Cypriot syllabary

The Cypriot or Cypriote syllabary is a syllabic script used in Iron Age Cyprus, from about the 11th to the 4th centuries BCE, when it was replaced by the Greek alphabet. A pioneer of that change was king Evagoras of Salamis. It is descended from the Cypro-Minoan syllabary, in turn a variant or derivative of Linear A. Most texts using the script are in the Arcadocypriot dialect of Greek, but also one bilingual (Greek and Eteocypriot) inscription was found in Amathus.

Cypriot syllabic inscription 600-500BC
LanguagesArcadocypriot Greek, Eteocypriot
Time period
11th–4th centuries BCE
Parent systems
ISO 15924Cprt, 403
Unicode alias
Idalion tablet
Line drawing rendering, bronze Idalion Tablet, 5th century BC, Idalion, Cyprus.


It has been established that the Cypriot syllabary is derived from the Linear A script and, most probably, the Minoan writing system. The most obvious change is the disappearance of ideograms, which were frequent and represented a significant part of Linear A. The earliest inscriptions are found on clay tablets. Parallel to the evolution of cuneiform, the signs soon became simple patterns of lines. There is no evidence of a Semitic influence due to trade, but this pattern seemed to have evolved as the result of habitual use.[1]


The structure of the Cypriot syllabary is very similar to that of Linear B. This is due to their common origin and underlying language (albeit different dialects).[1] The Cypriot script contains 56 signs.[2] Each sign generally stands for a syllable in the spoken language: e.g. ka, ke, ki, ko, ku etc. Hence, it is classified as a syllabic writing system.[3] Because each sign stands for an open syllable (CV) rather than a closed one (CVC), the Cypriot syllabary is also an 'open' syllabary.[2]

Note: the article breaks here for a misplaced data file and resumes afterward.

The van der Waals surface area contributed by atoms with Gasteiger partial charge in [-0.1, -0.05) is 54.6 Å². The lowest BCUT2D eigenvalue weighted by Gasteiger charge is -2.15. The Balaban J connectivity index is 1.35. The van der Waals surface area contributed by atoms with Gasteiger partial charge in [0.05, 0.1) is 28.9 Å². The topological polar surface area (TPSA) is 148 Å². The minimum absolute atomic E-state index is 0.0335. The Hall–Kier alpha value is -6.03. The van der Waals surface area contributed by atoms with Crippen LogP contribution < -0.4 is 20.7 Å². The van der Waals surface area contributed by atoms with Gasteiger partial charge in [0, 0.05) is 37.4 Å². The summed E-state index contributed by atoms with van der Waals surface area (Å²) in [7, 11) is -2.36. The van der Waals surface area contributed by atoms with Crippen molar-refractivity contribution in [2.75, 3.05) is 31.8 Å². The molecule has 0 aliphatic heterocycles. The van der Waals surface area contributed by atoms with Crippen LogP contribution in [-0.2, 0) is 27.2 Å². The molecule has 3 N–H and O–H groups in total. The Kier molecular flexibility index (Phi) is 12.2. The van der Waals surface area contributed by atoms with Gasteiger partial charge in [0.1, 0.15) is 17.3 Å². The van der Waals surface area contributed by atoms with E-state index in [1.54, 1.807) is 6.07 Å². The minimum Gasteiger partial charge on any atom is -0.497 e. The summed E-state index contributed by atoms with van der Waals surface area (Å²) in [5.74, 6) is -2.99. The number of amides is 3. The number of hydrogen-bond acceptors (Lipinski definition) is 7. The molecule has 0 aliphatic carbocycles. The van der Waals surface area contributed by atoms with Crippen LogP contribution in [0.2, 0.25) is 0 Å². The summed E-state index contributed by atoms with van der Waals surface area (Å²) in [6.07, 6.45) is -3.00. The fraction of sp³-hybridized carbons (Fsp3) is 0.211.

-a -e -i -o -u
𐠀 𐠁 𐠂 𐠃 𐠄
w- 𐠲 𐠳 𐠴 𐠵
z- 𐠼 𐠿
j- 𐠅 𐠈
k-, g-, kh- 𐠊 𐠋 𐠌 𐠍 𐠎
l- 𐠏 𐠐 𐠑 𐠒 𐠓
m- 𐠔 𐠕 𐠖 𐠗 𐠘
n- 𐠙 𐠚 𐠛 𐠜 𐠝
ks- 𐠷 𐠸
p-, b-, ph- 𐠞 𐠟 𐠠 𐠡 𐠢
r- 𐠣 𐠤 𐠥 𐠦 𐠧
s- 𐠨 𐠩 𐠪 𐠫 𐠬
t-, d-, th- 𐠭 𐠮 𐠯 𐠰 𐠱

To see the glyphs above, you must have a compatible font installed, and your web browser must support Unicode characters in the U+10800–U+1083F range.

Differences between Cypriot syllabary and Linear B

The main difference between the two lies not in the structure of the syllabary but the use of the symbols. Final consonants in the Cypriot syllabary are marked by a final, silent e. For example, final consonants, n, s and r are noted by using ne, re and se. Groups of consonants are created using extra vowels. Diphthongs such as ae, au, eu and ei are spelled out completely. In addition, nasal consonants that occur before another consonant are omitted completely.[1]